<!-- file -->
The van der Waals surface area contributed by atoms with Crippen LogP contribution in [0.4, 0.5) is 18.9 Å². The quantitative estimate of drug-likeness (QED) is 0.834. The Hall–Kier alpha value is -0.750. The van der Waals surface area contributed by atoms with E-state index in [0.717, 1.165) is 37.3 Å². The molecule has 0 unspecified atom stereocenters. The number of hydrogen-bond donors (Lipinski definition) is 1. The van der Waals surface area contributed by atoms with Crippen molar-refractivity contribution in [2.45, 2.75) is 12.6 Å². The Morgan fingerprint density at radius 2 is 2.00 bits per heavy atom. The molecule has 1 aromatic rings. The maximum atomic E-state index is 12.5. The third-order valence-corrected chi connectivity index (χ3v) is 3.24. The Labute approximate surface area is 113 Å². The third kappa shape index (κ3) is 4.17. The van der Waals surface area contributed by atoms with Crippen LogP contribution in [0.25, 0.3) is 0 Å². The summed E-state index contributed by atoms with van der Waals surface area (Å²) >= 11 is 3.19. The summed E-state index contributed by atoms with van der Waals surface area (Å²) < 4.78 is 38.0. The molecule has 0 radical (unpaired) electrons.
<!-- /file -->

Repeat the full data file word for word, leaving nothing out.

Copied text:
The van der Waals surface area contributed by atoms with Crippen LogP contribution in [0.4, 0.5) is 18.9 Å². The quantitative estimate of drug-likeness (QED) is 0.834. The Hall–Kier alpha value is -0.750. The van der Waals surface area contributed by atoms with E-state index in [0.717, 1.165) is 37.3 Å². The molecule has 0 unspecified atom stereocenters. The number of hydrogen-bond donors (Lipinski definition) is 1. The van der Waals surface area contributed by atoms with Crippen molar-refractivity contribution in [2.45, 2.75) is 12.6 Å². The Morgan fingerprint density at radius 2 is 2.00 bits per heavy atom. The molecule has 1 aromatic rings. The maximum atomic E-state index is 12.5. The third-order valence-corrected chi connectivity index (χ3v) is 3.24. The Labute approximate surface area is 113 Å². The third kappa shape index (κ3) is 4.17. The van der Waals surface area contributed by atoms with Crippen LogP contribution in [0.25, 0.3) is 0 Å². The summed E-state index contributed by atoms with van der Waals surface area (Å²) >= 11 is 3.19. The summed E-state index contributed by atoms with van der Waals surface area (Å²) < 4.78 is 38.0. The molecule has 0 radical (unpaired) electrons.